Aussie shares climbed to a two-week high as resilient US company earnings and progress on Brexit boosted market sentiment.
At the halfway market, the ASX 200 was on course for a fifth straight advance and a seventh gain from the last eight sessions. The index was ahead 73 points or 1.1 per cent at 6725.
The triggers for today’s advance were a strong start to the quarterly reporting season on Wall Street and reports that negotiators were drawing up a draft legal document for Britain’s exit from the European Union. Stock markets in Europe and the US jumped 1 per cent overnight.
Yield stocks, including supermarkets and banks, spearheaded local gains. Woolworths and Coles traded near record levels as both companies continued to benefit from an apparent ceasefire in a drawn-out price war that depressed both share prices. Woolworths rose 1.7 per cent and Coles 1.1 per cent.
UK banking group CYBG was a standout in the financial sector amid hopes of better times if the bitter Brexit dispute is finally put to bed. Shares in the group, which was spun out of the National Australia Bank, jumped 7.2 per cent to a six-week peak. NAB shares rose 1.6 per cent, CBA and Westpac 1.1 per cent, and ANZ 1.2 per cent. Fund manager Challenger Financial Group rose 7.5 per cent on news its assets under management increased 3 per cent last quarter to $84 billion.
Retail stocks came under pressure yesterday following a profit warning from furniture retailer Nick Scali. Sentiment towards the sector remained weak after Harvey Norman failed to meet its capital raising target and investors were underwhelmed by a trading update from The Reject Shop. Shares in Harvey Norman sank 0.3 per cent to a four-month low as the company announced a $7.8 million shortfall in an entitlement offer intended to pay down debt. The Reject Shop lost 2.3 per cent despite announcing a 0.3 per cent improvement in sales as the company executed a turnaround strategy. Treasury Wine Estates rose 3.7 per cent after CEO Michael Clarke reaffirmed earnings guidance.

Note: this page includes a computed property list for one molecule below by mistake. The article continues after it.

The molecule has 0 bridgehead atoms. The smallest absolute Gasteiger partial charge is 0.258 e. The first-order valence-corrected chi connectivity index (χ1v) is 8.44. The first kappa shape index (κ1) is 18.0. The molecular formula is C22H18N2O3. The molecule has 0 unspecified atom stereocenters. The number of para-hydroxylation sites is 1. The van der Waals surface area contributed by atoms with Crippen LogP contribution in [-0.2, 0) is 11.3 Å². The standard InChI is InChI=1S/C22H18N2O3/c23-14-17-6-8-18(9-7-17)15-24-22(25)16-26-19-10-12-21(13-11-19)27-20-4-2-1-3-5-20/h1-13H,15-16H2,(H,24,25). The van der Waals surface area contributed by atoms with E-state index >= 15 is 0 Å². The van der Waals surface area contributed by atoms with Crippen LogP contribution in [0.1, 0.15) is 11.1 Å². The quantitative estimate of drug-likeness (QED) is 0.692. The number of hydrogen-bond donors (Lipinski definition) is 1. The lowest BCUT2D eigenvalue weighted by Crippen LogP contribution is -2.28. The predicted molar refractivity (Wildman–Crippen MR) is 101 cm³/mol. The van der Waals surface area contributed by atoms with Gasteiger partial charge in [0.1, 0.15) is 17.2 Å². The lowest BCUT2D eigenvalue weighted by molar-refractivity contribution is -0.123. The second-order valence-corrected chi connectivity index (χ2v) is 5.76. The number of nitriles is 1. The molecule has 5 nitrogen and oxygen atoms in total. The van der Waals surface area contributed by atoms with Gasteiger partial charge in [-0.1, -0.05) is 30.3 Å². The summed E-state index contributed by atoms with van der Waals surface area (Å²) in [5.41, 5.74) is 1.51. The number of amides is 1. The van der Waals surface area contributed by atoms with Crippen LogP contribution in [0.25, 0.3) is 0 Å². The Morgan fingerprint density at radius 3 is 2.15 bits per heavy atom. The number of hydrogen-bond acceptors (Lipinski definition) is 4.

A soft night for commodity prices weighed on resource stocks. BHP and Rio Tinto were both unchanged. Gold miners retreated after the precious metal hit its lowest level of the month. Evolution Mining shed 4.6 per cent, Saracen Mineral 3.4 per cent and Newcrest 1 per cent.
What’s hot today and what’s not:
Hot today: widely varying performances this morning among buy-now-pay-later companies. While industry leader Afterpay plunged 7.4 per cent and Z1P fell 4 per cent, Splitit Payments surged to a five-month high. Afterpay and Z1P were both hit with ‘Sell’ recommendations from analysts at UBS. At their peak, this morning Splitit shares had risen more than 80 per cent in three sessions since the company announced a deal with Canadian e-commerce platform Shopify that extends Splitit’s instalment payment technology to Shopify’s 800,000 merchants in 20 countries. Shares in Splitit were last up to 9.3 per cent.
Not today:a governmental turf war in the Philippines prompted a profit warning from miner OceanaGold this morning. The company is caught up in a dispute between local and national authorities at its Didipio mine. Oceana has been forced to suspend processing at the mine due to a blockade by local government authorities that is preventing the company from obtaining supplies. The dispute is currently bogged down in the courts. Shares in Oceana sagged 10 per cent.
China’s Shanghai Composite advanced 0.4 per cent, Japan’s Nikkei gained 1.4 per cent and Hong Kong’s Hang Seng opened flat. S&P 500 index futures retreated five points or almost 0.2 per cent.
Turning to commodity markets, Brent crude futures rebounded 19 cents or 0.3 per cent to $US58.93 a barrel. Gold futures regained $3 or 0.2 per cent at $US1,486.50 an ounce.
On currency markets, the dollar dropped a third of a cent to 67.31 US cents.